FORD'S TOP ASIA/PACIFIC EXECUTIVE scoffs at criticism that the auto maker's ambitious growth plans for the region are unrealistic.

“A lot of people said they're too aggressive,” Joe Hinrichs, president of Ford Asia Pacific and Africa and chairman and CEO of Ford China, tells journalists. “But the plan is doable.”

The auto maker in May unveiled its plan to boost worldwide sales 50% by mid-decade to 8 million units, with much of the increase coming in the Asia/Pacific region.

Pundits quickly noted other auto makers have similar aspirations and claimed demand, even in huge growth markets like China, will not support such expansion.

Hinrichs says Ford's plan was carefully considered and most of the auto maker's growth will come from segments where it does not currently compete.

In some cases, segments clearly defined in mature markets such as the U.S. are fragmented in developing areas. For example, the C-segment in China comprises C-high, C-mid, and C-low.

“The Focus plays in and has double-digit market share in C-high,” he says. “But we don't play in C-mid and C-low.”

By mid-decade, Ford India will increase its product offerings to eight from three, Hinrichs says. Within the same timeline, the China lineup will be expanded to 15 from five, and 90%-95% of the vehicles will be based on global platforms.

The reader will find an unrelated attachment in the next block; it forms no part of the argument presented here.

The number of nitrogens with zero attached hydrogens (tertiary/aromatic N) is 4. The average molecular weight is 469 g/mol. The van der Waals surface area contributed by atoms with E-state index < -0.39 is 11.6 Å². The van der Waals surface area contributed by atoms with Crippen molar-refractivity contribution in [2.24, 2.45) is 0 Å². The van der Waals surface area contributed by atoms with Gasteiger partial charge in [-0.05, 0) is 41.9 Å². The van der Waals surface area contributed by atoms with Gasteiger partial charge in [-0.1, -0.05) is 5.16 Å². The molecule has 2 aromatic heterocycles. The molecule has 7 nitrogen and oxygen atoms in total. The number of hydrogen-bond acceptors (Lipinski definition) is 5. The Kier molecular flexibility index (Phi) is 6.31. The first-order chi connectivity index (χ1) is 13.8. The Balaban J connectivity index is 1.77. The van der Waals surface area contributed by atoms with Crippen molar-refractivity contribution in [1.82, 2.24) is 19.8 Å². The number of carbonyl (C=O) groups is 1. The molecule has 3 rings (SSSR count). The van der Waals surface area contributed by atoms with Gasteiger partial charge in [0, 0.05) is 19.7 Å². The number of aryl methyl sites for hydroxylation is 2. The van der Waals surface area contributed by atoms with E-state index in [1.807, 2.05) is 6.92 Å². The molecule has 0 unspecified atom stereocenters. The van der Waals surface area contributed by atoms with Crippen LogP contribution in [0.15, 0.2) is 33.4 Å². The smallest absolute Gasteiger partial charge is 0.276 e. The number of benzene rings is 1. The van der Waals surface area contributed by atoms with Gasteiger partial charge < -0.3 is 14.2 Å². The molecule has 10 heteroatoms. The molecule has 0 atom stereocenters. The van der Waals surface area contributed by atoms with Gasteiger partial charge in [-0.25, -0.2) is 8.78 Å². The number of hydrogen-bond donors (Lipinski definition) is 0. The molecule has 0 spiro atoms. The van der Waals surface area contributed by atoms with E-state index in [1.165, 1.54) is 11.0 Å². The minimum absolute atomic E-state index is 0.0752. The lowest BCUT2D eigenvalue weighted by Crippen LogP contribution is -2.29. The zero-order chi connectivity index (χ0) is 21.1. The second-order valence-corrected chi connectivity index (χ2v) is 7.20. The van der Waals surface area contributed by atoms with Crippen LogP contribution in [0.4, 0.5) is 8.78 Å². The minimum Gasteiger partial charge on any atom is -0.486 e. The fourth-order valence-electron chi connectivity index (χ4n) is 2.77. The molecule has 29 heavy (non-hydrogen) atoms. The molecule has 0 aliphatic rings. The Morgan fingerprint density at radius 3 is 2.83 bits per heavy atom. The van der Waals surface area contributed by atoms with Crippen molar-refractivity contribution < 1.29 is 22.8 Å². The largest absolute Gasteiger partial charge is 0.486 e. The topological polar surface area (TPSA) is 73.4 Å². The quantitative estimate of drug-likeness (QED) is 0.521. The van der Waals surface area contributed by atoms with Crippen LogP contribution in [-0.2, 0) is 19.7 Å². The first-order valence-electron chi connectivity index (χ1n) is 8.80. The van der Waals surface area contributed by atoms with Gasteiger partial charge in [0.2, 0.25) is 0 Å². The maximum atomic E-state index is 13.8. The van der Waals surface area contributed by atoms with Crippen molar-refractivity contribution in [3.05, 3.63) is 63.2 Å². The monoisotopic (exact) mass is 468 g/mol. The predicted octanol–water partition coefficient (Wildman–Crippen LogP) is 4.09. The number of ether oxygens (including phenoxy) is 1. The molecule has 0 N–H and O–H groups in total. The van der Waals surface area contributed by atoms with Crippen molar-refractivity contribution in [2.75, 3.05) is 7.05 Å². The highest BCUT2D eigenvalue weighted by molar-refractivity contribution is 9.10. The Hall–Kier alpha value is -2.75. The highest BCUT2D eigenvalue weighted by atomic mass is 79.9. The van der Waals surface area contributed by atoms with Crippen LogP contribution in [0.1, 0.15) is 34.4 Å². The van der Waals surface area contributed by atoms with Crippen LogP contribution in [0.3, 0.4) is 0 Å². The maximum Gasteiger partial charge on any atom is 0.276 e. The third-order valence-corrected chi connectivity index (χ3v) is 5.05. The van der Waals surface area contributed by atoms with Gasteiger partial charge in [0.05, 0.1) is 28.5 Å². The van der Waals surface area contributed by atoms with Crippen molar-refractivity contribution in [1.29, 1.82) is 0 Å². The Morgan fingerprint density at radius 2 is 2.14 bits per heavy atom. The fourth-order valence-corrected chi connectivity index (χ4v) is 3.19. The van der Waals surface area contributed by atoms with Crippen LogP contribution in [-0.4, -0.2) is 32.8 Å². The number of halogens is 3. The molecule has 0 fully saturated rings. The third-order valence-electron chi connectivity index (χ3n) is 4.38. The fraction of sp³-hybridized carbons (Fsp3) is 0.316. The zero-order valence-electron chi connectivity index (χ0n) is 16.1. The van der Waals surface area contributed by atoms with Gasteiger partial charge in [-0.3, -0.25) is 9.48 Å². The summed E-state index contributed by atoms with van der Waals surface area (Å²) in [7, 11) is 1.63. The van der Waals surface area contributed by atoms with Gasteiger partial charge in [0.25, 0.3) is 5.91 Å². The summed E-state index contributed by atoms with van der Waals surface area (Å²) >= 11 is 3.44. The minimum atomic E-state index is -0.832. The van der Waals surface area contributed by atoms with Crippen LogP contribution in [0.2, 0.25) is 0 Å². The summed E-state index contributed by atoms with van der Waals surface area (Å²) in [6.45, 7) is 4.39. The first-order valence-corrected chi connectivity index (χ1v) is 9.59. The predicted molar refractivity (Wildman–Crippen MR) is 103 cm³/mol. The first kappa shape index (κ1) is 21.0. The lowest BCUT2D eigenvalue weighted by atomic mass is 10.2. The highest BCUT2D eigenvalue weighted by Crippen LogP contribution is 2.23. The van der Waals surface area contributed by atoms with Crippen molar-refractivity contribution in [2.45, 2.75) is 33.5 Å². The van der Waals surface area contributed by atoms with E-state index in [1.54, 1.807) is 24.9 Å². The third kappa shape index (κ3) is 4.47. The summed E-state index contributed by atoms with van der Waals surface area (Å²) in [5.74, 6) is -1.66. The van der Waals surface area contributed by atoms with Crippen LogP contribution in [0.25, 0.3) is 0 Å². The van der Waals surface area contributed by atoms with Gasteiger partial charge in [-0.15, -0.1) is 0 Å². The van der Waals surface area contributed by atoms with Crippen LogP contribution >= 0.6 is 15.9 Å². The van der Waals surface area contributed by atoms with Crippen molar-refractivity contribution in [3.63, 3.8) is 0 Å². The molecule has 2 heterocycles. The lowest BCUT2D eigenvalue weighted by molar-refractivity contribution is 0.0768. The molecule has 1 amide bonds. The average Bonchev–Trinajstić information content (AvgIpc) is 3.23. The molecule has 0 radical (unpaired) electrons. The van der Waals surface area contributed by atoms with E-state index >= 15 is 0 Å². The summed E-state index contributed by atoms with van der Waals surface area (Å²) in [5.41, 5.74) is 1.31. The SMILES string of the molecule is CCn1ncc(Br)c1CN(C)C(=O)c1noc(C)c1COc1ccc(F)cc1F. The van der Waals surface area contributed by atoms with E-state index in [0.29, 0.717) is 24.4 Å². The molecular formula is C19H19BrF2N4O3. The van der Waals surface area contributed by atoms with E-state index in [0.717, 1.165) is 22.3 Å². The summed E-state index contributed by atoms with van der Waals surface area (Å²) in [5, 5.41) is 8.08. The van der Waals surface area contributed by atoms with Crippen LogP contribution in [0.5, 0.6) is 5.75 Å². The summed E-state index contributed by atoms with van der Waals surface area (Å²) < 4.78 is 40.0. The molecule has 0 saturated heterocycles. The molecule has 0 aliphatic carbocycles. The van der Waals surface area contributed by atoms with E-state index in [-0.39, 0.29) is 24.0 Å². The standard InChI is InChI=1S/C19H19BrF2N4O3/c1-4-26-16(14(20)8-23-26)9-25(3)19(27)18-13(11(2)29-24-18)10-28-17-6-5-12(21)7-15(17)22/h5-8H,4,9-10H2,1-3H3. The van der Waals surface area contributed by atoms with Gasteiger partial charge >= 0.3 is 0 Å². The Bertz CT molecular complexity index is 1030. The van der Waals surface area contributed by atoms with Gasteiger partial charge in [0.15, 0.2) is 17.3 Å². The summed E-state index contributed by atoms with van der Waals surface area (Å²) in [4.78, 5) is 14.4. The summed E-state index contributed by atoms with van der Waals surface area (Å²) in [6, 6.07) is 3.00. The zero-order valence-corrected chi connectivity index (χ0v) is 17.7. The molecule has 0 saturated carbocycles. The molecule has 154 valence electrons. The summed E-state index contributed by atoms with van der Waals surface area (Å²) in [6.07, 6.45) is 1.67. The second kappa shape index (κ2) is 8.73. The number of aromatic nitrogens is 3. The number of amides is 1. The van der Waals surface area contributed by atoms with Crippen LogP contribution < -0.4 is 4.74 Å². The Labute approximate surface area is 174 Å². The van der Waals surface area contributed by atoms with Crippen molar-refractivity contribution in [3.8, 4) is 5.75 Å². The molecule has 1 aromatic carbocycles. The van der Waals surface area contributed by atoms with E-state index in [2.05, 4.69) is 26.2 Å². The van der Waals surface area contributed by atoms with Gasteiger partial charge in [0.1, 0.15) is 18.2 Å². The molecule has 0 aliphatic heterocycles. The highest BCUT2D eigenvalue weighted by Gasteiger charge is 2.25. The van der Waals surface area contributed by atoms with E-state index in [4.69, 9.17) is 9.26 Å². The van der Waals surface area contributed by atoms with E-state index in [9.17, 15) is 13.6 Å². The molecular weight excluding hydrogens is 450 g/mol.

The new products will be less-expensive, he says, noting 30% of the market in China is controlled by vehicles costing $14,500 or less. In India, vehicles that sticker for less than $8,500 are dominant.

Hinrichs is tightlipped on product-introduction plans and evasive when asked if Ford will launch region-specific nameplates. “We are very consistent with our global plan on having global names, such as Fiesta, Focus, Kuga, Mondeo,” he says.

When the plan was unveiled originally, Chief Financial Officer Lewis Booth said Ford's strategy was “fueled in part by de-contented versions of global vehicles.”

The India-produced Figo laid the foundation for this strategy. Unveiled last year, the subcompact car was an instant success, tripling Ford's overall sales in the market.

Hinrichs says these lessons will be applied to all upcoming global products.